This month, a poll commissioned by An Najah University in the northern West Bank city of Nablus — traditionally a stronghold of militants — found that more than two-thirds of Palestinians surveyed supported seeking a cease-fire arrangement with Israel. In the past, a similar proportion lent support to continued fighting.

The Palestinian prime minister, Ahmed Korei, made a statement last week that was extraordinary in its implicit assumption that the post-conflict phase is already underway. Interviewed on Israel Radio, Korei spoke of the need to rehabilitate members of the Al Aqsa Martyrs Brigade, an armed offshoot of Arafat's political faction.

"The Al Aqsa Brigades are part of Fatah, and we are ready to absorb them and deal with them, but for this to happen, I must ask that Israel guarantee their security," he said. "As long as Israel continues to hunt them and kill them and make their life difficult, this won't happen."

Abu Fahdi is a case in point. He joined Al Aqsa about five months after the outbreak of the intifada — spurred, he said, by a surge of civilian deaths during Israeli military operations in his West Bank hometown, which he did not want named.

"The Israelis are the ones who started it all, by coming to our towns and our homes," he said.

All those enlisting were veterans, in their childhood or early teenage years, of the first Palestinian intifada, which raged from 1987 to 1993. In that conflict, young Palestinian stone throwers — not heavily armed militant groups or suicide bombers — were a driving force.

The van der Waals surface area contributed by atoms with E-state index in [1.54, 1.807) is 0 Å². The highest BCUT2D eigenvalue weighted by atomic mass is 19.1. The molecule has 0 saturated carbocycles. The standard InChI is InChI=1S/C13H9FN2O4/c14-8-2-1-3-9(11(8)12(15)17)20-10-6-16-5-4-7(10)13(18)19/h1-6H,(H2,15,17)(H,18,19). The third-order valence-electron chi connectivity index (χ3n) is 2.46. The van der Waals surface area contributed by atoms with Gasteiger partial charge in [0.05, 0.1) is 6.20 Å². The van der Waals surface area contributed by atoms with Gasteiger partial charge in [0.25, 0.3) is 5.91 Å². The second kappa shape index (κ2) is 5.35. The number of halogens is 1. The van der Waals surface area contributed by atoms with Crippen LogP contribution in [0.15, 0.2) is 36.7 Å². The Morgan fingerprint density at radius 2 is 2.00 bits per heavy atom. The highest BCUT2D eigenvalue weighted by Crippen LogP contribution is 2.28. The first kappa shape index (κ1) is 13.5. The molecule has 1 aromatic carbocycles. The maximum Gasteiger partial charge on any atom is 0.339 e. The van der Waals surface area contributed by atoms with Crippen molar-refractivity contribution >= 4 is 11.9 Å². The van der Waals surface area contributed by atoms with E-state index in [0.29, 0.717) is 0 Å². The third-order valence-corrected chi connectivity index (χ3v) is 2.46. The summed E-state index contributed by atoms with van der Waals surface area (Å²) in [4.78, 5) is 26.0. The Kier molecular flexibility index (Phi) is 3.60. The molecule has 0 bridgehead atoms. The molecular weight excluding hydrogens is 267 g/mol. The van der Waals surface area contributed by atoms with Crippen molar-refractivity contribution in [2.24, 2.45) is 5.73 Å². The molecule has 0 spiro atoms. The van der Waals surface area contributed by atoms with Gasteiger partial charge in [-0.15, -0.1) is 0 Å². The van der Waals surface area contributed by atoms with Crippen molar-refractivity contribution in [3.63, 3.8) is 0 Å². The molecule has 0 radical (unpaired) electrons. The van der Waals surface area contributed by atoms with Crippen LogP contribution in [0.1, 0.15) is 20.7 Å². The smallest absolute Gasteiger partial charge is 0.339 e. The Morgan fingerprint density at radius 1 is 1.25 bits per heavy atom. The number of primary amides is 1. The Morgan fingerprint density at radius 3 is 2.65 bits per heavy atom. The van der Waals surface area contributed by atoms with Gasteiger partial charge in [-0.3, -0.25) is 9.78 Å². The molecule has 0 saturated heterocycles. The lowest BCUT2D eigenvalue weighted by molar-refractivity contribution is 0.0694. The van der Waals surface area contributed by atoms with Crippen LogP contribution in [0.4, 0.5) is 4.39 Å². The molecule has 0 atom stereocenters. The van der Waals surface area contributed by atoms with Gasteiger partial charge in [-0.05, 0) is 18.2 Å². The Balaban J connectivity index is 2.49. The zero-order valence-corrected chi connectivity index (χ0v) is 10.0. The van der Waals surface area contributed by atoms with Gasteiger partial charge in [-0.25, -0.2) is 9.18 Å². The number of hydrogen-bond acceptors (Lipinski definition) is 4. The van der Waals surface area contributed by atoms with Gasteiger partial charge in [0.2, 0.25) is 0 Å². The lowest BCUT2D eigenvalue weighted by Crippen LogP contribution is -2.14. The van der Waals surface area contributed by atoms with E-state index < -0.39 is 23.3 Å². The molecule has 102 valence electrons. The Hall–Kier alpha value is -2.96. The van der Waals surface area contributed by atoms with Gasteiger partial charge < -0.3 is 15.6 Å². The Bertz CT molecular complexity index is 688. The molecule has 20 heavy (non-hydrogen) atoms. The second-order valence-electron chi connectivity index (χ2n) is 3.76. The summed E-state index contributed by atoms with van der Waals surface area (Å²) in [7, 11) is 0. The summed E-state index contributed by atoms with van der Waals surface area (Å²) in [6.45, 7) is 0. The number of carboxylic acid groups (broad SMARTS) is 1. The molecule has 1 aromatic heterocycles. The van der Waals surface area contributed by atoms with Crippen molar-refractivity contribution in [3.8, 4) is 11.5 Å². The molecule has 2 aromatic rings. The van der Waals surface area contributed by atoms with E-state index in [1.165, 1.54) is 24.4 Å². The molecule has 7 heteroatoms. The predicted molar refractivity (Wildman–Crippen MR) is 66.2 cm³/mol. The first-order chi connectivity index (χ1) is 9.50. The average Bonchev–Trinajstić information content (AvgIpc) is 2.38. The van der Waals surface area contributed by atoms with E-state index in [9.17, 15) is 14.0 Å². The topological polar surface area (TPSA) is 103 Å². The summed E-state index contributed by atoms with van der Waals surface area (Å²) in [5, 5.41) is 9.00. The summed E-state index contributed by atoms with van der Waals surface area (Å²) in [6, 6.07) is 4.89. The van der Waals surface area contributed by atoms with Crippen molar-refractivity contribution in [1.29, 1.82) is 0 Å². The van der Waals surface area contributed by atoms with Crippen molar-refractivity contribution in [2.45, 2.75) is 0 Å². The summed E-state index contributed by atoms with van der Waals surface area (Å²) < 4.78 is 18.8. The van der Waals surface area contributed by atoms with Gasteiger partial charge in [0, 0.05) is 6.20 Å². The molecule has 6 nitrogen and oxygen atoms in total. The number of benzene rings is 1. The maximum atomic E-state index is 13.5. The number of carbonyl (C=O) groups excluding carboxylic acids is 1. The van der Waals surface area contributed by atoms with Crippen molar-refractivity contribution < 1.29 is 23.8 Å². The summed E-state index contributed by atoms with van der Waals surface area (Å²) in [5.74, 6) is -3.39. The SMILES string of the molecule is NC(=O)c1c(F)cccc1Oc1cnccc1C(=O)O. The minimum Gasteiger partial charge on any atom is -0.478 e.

Beginning in 2001, Abu Fahdi took part in dozens of attacks against Israelis, mainly shooting at cars on West Bank roads used primarily by Jewish settlers. Although he fired at such vehicles indiscriminately, he remembers being horrified when one of his fellow gunmen managed to kill three members of an Israeli family.

Neither he nor most of his comrades in arms, he insists, had envisioned a conflict that would drag on this long or bring so much suffering to both sides. Casualty figures are disputed, but more than 1,000 Israelis and 3,000 Palestinians have died in the intifada, with the number of injured about 10 times that.

From the beginning, civilians were caught squarely in the middle by the tactics of Palestinian militants. Abu Fahdi described the use of thickly populated areas as cover when staging attacks.

"It made me uneasy when we would use someone's house to fire at [Jewish targets] and know that the army would shoot back at the families in the area or destroy the home," he said. "But we thought it was something that had to be done in the short term, in order to inflict blows."

During the first year of the intifada, Israel for the first time began routinely employing battlefield weapons such as tanks, heavy artillery, helicopter gunships and F-16 fighter planes in densely populated parts of the West Bank and Gaza Strip. They were aimed at Palestinian militants but exacted a heavy civilian toll.

Israeli civilians, meanwhile, bore the brunt of Palestinian suicide bombings, which peaked in the spring of 2002 and triggered the Israeli military's seizure of nearly all of the West Bank's population centers.

With the Israeli campaign of arrests and "targeted killings" having thinned the ranks of the militant organizations, teenagers and women are increasingly recruited to carry out attacks. A 19-year-old woman blew herself up in Jerusalem last week, killing two border policemen. In the last week, authorities have announced two abortive bomb plots involving 15-year-old Palestinian boys.